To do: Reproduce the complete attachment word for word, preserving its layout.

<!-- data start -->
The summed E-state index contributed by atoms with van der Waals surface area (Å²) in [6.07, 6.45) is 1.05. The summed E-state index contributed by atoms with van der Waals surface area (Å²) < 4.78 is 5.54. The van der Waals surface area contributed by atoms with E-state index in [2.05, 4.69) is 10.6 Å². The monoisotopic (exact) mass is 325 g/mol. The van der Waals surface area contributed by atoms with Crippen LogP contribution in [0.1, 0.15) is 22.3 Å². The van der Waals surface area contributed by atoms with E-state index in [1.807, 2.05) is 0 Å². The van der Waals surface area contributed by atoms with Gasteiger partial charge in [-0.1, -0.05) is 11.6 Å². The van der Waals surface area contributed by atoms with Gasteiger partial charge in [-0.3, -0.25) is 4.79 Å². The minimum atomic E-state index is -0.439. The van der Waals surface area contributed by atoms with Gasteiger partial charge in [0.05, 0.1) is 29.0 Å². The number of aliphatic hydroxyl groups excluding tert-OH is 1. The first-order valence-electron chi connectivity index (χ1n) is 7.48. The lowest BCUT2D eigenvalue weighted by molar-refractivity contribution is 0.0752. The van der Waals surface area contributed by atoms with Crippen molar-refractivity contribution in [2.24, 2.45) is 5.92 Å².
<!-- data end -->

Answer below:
The summed E-state index contributed by atoms with van der Waals surface area (Å²) in [6.07, 6.45) is 1.05. The summed E-state index contributed by atoms with van der Waals surface area (Å²) < 4.78 is 5.54. The van der Waals surface area contributed by atoms with E-state index in [2.05, 4.69) is 10.6 Å². The monoisotopic (exact) mass is 325 g/mol. The van der Waals surface area contributed by atoms with Crippen LogP contribution in [0.1, 0.15) is 22.3 Å². The van der Waals surface area contributed by atoms with E-state index in [1.807, 2.05) is 0 Å². The van der Waals surface area contributed by atoms with Gasteiger partial charge in [-0.1, -0.05) is 11.6 Å². The van der Waals surface area contributed by atoms with Gasteiger partial charge in [-0.3, -0.25) is 4.79 Å². The minimum atomic E-state index is -0.439. The van der Waals surface area contributed by atoms with Gasteiger partial charge in [0.05, 0.1) is 29.0 Å². The number of aliphatic hydroxyl groups excluding tert-OH is 1. The first-order valence-electron chi connectivity index (χ1n) is 7.48. The lowest BCUT2D eigenvalue weighted by molar-refractivity contribution is 0.0752. The van der Waals surface area contributed by atoms with Crippen molar-refractivity contribution in [2.24, 2.45) is 5.92 Å².